First, I never imagined myself rejecting an offer by the people who I once considered, my “brothers and sisters.” As a former Christian, sharing the gospel to non-Christian was always on my mind, and we would discuss a lot about it during fellowship. Now that I’m actually the non-Christian, I’m seeing and experiencing things differently. I wonder…why couldn’t they just strike a conversation, ask me a question before unloading their information onto me…or even after my declination?  I can understand that their goal was to hand out free Bibles, but it would have been nice if they approached me as an individual, rather than a “non-Christian.”

Wasn’t there something they wanted to know about me? I mean, if the organization is religion/faith based, isn’t it about getting to know people? I’m certain that they know that I know they are Christians, but I wasn’t given a chance to introduce myself. I think this is all too one-sided; to have you tell me about your faith, yet I utter not a single word about mine. Perhaps, it is my fault that I did not take the chance to tell them about myself. One of the booth person started a conversation with my friend after knowing he was a Christian because he told the person and agreed to sign up for a free Bible. Yea, they left me alone and I felt a little rejected…because they favored my Christian friend more than me. But I didn’t even say I was a non-Christian, I just declined the offer. So maybe they felt like they didn’t fulfill their goal in giving me the Bible, thus, having nothing else to say to me. Who knows?

Maybe I’m just a little edgy on faith and religion since my transition is fairly new…about four months now. But now, I can tell myself, “Hey, at least you know. Better luck next time.”


What does it mean to truly treat people with love?

I went to chill with a friend last week, and we walked around the public streets that afternoon.  We were minding our own business, when this middle aged looking lady suddenly came up to us and striked a question. After awhile, she continued talking to us, making comments about the city, politics, and a little bit of her life. It was a very rare situation for the both of us. Since we are not the type of person to turn away people, we listened to her talk. We also inspected the her…she didn’t seem very well groomed, she had some wounds healing on her face and hands, and a scent of formaldehyde. She formed her sentences very well, and it didn’t seem like she had any speech problems. The “conversation” went on for about twenty minutes…heck, we didn’t even time it, but it felt quite long. Her goodbye was quite abrupt, but the topics she talked about were overall casual. I honestly didn’t suspect anything strange…despite not knowing if everything she said was true or made up.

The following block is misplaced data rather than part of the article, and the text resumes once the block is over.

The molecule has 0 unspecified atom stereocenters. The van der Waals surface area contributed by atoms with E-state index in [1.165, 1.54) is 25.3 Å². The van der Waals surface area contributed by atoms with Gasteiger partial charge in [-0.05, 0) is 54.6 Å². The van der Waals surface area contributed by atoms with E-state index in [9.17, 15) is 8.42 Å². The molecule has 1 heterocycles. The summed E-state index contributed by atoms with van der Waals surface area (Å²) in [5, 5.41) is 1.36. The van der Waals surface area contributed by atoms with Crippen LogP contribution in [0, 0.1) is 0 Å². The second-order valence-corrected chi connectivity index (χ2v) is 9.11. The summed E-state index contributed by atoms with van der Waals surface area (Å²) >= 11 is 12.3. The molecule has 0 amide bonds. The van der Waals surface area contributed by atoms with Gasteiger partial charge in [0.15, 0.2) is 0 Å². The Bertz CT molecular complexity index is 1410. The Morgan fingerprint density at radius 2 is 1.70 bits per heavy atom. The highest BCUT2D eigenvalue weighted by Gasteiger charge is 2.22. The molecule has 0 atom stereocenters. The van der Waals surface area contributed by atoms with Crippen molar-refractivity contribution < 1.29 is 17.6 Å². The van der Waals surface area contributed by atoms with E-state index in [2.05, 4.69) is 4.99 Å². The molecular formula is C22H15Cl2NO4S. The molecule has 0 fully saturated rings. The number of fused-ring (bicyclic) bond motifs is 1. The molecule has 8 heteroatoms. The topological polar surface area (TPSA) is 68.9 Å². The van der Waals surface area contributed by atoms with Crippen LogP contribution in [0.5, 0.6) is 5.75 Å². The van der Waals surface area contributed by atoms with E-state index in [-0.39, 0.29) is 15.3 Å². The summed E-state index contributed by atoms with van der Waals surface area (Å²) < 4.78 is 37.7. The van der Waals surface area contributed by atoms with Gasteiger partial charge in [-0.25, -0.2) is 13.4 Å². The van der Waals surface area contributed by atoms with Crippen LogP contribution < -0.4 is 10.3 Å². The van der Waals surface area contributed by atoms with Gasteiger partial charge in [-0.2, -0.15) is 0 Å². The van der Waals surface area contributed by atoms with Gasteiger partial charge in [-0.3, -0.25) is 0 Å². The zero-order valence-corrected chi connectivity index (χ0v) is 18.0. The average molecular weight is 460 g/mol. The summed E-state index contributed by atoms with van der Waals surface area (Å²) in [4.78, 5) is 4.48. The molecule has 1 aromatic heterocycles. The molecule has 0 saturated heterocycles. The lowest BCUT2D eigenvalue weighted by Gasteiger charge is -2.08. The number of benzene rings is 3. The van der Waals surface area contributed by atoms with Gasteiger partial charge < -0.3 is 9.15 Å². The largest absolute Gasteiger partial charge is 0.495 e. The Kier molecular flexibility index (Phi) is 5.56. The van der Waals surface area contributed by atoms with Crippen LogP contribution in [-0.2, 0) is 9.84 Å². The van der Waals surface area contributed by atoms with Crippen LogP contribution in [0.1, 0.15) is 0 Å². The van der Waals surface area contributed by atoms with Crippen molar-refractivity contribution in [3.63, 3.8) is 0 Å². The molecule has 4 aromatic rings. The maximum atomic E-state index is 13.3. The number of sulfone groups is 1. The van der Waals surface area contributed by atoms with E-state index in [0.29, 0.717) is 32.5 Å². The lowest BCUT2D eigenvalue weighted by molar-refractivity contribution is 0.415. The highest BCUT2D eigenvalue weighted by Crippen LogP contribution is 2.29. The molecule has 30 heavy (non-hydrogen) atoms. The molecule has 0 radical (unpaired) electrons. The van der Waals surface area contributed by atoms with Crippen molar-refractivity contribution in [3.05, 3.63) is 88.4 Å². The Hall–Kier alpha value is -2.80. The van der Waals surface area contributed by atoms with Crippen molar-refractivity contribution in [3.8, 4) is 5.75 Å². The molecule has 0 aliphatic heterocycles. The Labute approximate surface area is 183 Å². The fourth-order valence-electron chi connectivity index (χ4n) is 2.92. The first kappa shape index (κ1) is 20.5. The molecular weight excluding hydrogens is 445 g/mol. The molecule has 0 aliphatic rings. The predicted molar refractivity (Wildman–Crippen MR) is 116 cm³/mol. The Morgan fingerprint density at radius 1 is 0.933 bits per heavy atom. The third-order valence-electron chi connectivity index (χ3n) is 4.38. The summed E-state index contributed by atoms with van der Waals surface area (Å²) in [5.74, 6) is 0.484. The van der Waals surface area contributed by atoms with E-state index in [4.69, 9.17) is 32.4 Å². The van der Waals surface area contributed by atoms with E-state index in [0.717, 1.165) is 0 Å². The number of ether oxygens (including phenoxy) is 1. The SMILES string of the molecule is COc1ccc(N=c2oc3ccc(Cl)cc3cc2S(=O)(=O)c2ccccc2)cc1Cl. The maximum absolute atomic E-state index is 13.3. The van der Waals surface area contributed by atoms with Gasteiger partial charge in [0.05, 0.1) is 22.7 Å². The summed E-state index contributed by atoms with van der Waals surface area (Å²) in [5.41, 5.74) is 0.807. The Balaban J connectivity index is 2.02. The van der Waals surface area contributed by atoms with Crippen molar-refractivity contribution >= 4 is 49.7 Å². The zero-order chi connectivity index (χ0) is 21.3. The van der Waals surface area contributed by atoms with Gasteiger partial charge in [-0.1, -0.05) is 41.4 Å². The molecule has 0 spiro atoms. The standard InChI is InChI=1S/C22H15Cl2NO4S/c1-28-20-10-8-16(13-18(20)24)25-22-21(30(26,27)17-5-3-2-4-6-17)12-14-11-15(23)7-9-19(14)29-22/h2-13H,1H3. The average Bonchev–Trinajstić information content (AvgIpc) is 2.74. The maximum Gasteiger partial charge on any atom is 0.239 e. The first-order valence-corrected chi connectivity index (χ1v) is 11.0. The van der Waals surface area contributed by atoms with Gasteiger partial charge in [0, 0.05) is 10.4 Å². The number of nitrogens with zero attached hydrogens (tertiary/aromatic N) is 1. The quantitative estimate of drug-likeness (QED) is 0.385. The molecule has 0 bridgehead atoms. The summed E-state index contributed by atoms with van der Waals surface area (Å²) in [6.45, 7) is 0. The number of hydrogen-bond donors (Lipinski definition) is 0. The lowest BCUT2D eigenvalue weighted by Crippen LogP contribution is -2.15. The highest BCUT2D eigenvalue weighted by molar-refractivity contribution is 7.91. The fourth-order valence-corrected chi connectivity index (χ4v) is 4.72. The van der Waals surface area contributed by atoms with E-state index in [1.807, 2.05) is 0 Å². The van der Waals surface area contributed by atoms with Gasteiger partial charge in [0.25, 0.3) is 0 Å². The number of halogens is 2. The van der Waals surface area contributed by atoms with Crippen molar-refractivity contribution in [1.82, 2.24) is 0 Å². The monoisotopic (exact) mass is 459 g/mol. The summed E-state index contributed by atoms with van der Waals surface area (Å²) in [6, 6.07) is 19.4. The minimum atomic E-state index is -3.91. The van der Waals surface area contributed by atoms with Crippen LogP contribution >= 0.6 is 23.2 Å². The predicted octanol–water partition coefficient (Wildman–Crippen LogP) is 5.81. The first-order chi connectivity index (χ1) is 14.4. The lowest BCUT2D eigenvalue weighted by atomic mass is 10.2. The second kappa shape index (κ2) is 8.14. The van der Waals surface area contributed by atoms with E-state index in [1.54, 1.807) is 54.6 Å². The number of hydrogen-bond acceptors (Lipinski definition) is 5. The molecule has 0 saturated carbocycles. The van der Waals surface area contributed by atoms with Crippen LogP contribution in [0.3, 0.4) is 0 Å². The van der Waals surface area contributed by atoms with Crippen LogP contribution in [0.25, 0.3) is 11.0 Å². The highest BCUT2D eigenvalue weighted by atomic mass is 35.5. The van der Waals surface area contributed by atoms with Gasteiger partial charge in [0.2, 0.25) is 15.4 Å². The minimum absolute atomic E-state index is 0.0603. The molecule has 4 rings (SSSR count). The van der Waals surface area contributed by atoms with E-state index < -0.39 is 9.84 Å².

The whole situation was so random…it left us completely stumped.

This lady started a conversation out of the blue with me, I didn’t tell her that she made me feel a little uncomfortable, and I stood quite close to the her to the listen to what she had to say. She is a stranger, but I trusted her…I didn’t suspect her to harm me at all. I wonder…did I do something wrong? Perhaps, you could say that I wasn’t looking after my own safety…

However, I’ve been thinking. People talk about wanting more love and peace in the world…and I personally believe in Ghandi’s quote, “Be the change you wish to see in the world.” But what does that even mean? Are we to only love and create peace in a controlled environment where safety and comfort is certain? I mean…does light not shine the brightest in the darkest of times?

I wonder…when did talking to strangers on the street become a phobia?  Would I still fight for peace or justice if I knew the consequences were beyond my comfort zone? What if I knew she was going to attack me…would I still have avoided the situation? and if I did avoid her, what would I have learned from that?

I’m not saying that looking after my own well being is unimportant nor am I saying talking with family members and friends is easy. I’m saying,

sometimes it’s not easy to trust or love people…strangers or not. But that doesn’t mean one shouldn’t.